Many worshippers across the continent have lost large sums of money to Pentecostal churches, and many citizens blame governments for failing to better protect churchgoers against exploitation. However, it should be noted that another aspect of the rise of Pentecostalism has been the growing political power of these churches, which have used their popularity, wealth, and sometimes support from US churches to exert influence.
Ahead of Uganda’s elections this year, for example, many of the country’s pastors – under the umbrella body National Fellowship of Born-Again Churches – held massive prayer conferences and rallies in which they endorsed President Yoweri Museveni, calling him “God’s gift to Uganda”.
Furthermore, Pentecostal churches in Uganda have become powerful political actors in shaping debate and driving policy, with influential figures such as a First Lady Janet Museveni and Speaker of Parliament Rebecca Kadaga known to be close to leading churches. The passing of Uganda’s notorious anti-gay bill, for example, was widely seen as a “gift” to the churches.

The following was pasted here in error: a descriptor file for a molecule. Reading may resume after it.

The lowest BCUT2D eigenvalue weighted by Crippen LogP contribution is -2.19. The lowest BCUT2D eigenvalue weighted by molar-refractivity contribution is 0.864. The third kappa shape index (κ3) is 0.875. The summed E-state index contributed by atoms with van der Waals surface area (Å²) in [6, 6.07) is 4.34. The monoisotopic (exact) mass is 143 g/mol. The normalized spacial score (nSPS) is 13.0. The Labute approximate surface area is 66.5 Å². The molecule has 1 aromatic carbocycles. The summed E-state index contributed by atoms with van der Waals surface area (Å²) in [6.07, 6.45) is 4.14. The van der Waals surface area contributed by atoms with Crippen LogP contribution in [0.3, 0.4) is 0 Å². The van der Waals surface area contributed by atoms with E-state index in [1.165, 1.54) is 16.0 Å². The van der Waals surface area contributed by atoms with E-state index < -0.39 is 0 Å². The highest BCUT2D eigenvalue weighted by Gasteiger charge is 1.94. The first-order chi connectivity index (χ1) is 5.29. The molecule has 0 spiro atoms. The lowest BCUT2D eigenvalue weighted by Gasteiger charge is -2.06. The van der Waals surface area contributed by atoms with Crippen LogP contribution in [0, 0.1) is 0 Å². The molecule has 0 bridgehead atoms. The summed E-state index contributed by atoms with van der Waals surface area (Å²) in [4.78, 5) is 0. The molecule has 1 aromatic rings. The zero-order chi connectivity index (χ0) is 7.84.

Anyone who is critical of Pentecostal pastors is therefore likely to come up against strong resistance, though opposition against certain practices may be rising amongst worshippers, other Christian leaders, and – in the case of Bugingo – fellow preachers.
Powerful pastors have strongly criticised Bugingo, but with accusations of deceit increasing and his sermons attracting such huge crowds, there is the possibility that others could be persuaded to follow his lead – including fellow preachers such as David Bweyinda of Masajja Redeemed Church in Kampala, who confesses: “Some pastors have hated me for not entering into this battle, but I can’t fight a fellow Christian who is telling the truth.”
This article first appeared on African Arguments